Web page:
The spokesperson for Secretary General Ban Ki moon today announced the appointment of Phumzile Mlambo-Ngcuka of South Africa as the new Executive Director of UN Women.
Ms. Mlambo-Ngcuka’s appointment came as a surprise to the race’s observers as her name had not been raised as a potential or even formal candidate for the post. A spokesperson for UN Women noted that they had received no other information about her candidacy apart from this morning’s announcement by Martin Nesirky, the Secretary General’s spokesperson. The announcement noted that the appointment was made “after consultations with member states…” but did not go into detail.
Ms. Mlambo-Ngcuka served as deputy president of South Africa under Thabo Mbeki between 2005 and 2008, after serving as a member of the South African parliament, as a deputy trade minister, and as energy minister. She was appointed deputy president following Jacob Zuma’s ouster by Mbeki. She was the first woman to hold the post and, at the time, the highest ranking woman in South African history, according to her Wikipedia entry.
She is expected to step into the role next month.
A press release from UN Women noted her earlier work on women’s rights as the Young Women’s Coordinator for the World YWCA. She was also the first president of Natal Organisation of Women, an affiliate of the United Democratic Front, which worked to increase women’s empowerment in South Africa. Following her term as deputy president, she founded the Umlambo Foundation to support the mentoring and coaching of teachers working in the poorer areas of South Africa and school improvement in Malawi.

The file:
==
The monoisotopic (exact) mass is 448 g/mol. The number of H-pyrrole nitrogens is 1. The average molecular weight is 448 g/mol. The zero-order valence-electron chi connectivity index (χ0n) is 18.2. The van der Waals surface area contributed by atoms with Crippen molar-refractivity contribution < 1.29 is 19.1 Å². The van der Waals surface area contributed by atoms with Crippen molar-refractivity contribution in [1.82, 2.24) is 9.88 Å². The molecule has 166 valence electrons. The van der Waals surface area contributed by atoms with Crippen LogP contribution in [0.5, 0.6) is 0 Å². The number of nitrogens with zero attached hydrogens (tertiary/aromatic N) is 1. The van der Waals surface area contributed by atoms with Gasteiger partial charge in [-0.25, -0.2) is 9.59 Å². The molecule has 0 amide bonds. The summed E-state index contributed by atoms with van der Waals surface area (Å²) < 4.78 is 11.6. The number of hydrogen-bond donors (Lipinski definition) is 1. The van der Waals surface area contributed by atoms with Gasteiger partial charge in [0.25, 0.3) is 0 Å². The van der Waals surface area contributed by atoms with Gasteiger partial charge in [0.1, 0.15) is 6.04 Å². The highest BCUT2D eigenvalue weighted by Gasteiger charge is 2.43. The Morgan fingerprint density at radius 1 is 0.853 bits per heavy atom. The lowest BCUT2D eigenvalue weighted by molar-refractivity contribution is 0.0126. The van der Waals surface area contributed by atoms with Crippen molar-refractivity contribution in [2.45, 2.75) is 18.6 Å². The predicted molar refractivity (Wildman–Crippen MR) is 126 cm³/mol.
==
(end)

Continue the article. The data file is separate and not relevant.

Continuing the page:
Nesirky noted Mlambo-Ngcuka’s experience “in advocating for women’s issues, with a combination of strategic leadership, consensus building and hands-on management experience.”
Update: The Association for Women in Development, which was the only major women’s group engaged on the contest this year, issued the following comment (emphasis mine):
“AWID congratulates Phumzile Mlambo-Ngcuka on her appointment as the new Executive Director of UN Women and looks forward to her engagement with women’s rights advocates, organizations and movements who played such a crucial role in the creation of UN Women. As AWID we stand ready to work with Phumzile Mlambo-Ngcuka and wish her success in the work ahead.
However, we are disappointed with the UN, and particularly with the Secretary General, due to the lack of transparency in the selection process for such an important position to advance women’s rights around the world. The lack of publicly available information about the candidates who were seriously being considered by the Secretary General for the position severely hindered the capacity of civil society organizations, particularly feminist and women’s rights organizations, to provide meaningful inputs to this process.”
I could not agree more.
While selecting a qualified and impressive candidate, the Secretary General missed a valuable opportunity to inspire and encourage young women putting themselves forward as vocal leaders. Selection of any of the four nominees which participated in the AWID interviews, in combination with the recent Malala Day at the United Nations, would have sent such a loud and clear show of support to such future leaders.
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